Remark on 6.12, first part: The problem does not ask you to show dI = 0 to first order (where I is the space "interval", i.e., the length of the curve) -- it tells you great circles are geodesics. You are to show that the specified curve is the shortest, not some other kind of extremum. The usual calculus procedure is to look at second derivatives. In the present case we can show it more generally. Without loss of generality we may assume a unit sphere and that the two given points are on the great circle f = const., with 0 < q < p. The length of any (other) curve between the points, written in q, f coordinates, is given by
I =
q2, 0

q1, 0 


 

dq2 + sin2qdf2
 
=
q2, 0

q1, 0 


 

1 + sin2q(df/dq)2
 
dq
q2, 0

q1, 0 
dq = q2-q1 = length of geodesic
because (1 + sin2q(df/dq)2)h 1 pointwise. (This does not work for the "long" path between the points because the q,f coordinates are not good in the entire neighborhood of this path.)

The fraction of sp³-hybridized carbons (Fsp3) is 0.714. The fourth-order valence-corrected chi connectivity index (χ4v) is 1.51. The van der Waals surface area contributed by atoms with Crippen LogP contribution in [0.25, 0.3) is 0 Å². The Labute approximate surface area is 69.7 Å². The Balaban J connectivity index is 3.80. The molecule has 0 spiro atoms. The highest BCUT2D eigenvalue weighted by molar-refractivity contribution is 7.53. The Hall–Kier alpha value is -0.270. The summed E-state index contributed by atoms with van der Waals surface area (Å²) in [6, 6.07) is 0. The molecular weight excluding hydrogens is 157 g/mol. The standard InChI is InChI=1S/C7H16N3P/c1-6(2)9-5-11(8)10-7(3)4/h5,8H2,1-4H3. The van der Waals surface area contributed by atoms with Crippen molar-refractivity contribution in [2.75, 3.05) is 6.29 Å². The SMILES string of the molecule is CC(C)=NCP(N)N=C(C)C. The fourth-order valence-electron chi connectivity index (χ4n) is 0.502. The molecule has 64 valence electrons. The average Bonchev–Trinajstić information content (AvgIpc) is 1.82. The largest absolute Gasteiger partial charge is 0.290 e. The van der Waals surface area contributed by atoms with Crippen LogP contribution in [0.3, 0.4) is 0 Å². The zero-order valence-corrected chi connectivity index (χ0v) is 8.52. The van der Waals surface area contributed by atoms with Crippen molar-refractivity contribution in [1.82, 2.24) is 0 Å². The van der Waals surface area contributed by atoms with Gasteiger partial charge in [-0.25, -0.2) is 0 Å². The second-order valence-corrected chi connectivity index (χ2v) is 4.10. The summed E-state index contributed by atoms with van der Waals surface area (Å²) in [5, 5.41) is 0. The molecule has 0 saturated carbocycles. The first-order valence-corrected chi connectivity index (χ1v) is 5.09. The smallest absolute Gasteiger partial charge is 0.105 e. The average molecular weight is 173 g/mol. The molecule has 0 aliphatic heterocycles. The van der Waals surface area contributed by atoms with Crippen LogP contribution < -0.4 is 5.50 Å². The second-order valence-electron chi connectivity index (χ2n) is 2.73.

The second part, as remarked, is not true. Hartle writes: "The longer segment ... provides a longer distance than any neaby path." That is not so. A path that "wiggles" around the great circle may stay arbitrarily nearby but is longer. No geodesic in Riemannian space (positive definite metric) is ever locally longest.

In spacetime, correspondingly, a short enough timelike geodesic segment is the longest distance between the two endpoint events. A world line that "wiggles" around the geodesic is shorter (twin paradox) - in fact, if it wiggles fast enough, at the speed of light, its spacetime length vanishes. Thus in spacetime no timelike geodesic is ever the shortest curve between the endpoints.

6.14 c) The proper time along any photon orbit is zero.

d) If the particle is thrown radially outward with the right velocity so that it returns in time P, that is another curve of extremal proper time.